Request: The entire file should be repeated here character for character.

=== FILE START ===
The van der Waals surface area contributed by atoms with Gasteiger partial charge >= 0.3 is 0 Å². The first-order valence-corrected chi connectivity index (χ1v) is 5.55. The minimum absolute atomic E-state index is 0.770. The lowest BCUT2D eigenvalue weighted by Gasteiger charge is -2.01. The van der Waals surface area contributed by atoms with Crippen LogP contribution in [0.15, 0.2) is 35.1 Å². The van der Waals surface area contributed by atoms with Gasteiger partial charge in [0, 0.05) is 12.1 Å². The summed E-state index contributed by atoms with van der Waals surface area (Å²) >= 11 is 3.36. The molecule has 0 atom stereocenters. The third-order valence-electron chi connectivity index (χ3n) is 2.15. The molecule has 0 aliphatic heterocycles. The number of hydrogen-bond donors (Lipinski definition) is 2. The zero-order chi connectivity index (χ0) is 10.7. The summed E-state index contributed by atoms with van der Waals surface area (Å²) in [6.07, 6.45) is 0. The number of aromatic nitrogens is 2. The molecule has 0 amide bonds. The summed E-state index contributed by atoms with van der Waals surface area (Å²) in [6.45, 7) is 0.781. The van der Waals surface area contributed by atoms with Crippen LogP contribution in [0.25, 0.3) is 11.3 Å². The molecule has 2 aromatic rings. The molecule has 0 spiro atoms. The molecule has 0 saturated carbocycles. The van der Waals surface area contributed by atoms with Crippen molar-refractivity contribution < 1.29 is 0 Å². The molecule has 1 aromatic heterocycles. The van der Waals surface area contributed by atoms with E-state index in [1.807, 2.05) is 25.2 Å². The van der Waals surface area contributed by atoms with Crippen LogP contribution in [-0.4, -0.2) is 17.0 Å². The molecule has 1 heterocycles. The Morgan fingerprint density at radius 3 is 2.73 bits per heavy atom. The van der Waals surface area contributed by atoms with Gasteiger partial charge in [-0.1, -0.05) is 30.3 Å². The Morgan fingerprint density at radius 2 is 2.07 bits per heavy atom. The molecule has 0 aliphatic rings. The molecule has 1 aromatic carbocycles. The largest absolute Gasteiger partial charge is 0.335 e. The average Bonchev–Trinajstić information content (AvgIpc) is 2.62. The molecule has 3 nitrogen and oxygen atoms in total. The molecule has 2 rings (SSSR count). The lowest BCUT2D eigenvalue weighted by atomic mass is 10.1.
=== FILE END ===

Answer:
The van der Waals surface area contributed by atoms with Gasteiger partial charge >= 0.3 is 0 Å². The first-order valence-corrected chi connectivity index (χ1v) is 5.55. The minimum absolute atomic E-state index is 0.770. The lowest BCUT2D eigenvalue weighted by Gasteiger charge is -2.01. The van der Waals surface area contributed by atoms with Crippen LogP contribution in [0.15, 0.2) is 35.1 Å². The van der Waals surface area contributed by atoms with Gasteiger partial charge in [0, 0.05) is 12.1 Å². The summed E-state index contributed by atoms with van der Waals surface area (Å²) >= 11 is 3.36. The molecule has 0 atom stereocenters. The third-order valence-electron chi connectivity index (χ3n) is 2.15. The molecule has 0 aliphatic heterocycles. The number of hydrogen-bond donors (Lipinski definition) is 2. The zero-order chi connectivity index (χ0) is 10.7. The summed E-state index contributed by atoms with van der Waals surface area (Å²) in [6.07, 6.45) is 0. The number of aromatic nitrogens is 2. The molecule has 0 amide bonds. The summed E-state index contributed by atoms with van der Waals surface area (Å²) in [6.45, 7) is 0.781. The van der Waals surface area contributed by atoms with Crippen LogP contribution in [0.25, 0.3) is 11.3 Å². The molecule has 2 aromatic rings. The molecule has 0 spiro atoms. The molecule has 0 saturated carbocycles. The van der Waals surface area contributed by atoms with Crippen molar-refractivity contribution < 1.29 is 0 Å². The molecule has 1 aromatic heterocycles. The van der Waals surface area contributed by atoms with E-state index in [1.807, 2.05) is 25.2 Å². The van der Waals surface area contributed by atoms with Crippen LogP contribution in [-0.4, -0.2) is 17.0 Å². The molecule has 1 heterocycles. The Morgan fingerprint density at radius 3 is 2.73 bits per heavy atom. The van der Waals surface area contributed by atoms with Gasteiger partial charge in [-0.1, -0.05) is 30.3 Å². The Morgan fingerprint density at radius 2 is 2.07 bits per heavy atom. The molecule has 0 aliphatic rings. The molecule has 1 aromatic carbocycles. The largest absolute Gasteiger partial charge is 0.335 e. The average Bonchev–Trinajstić information content (AvgIpc) is 2.62. The molecule has 3 nitrogen and oxygen atoms in total. The molecule has 2 rings (SSSR count). The lowest BCUT2D eigenvalue weighted by atomic mass is 10.1.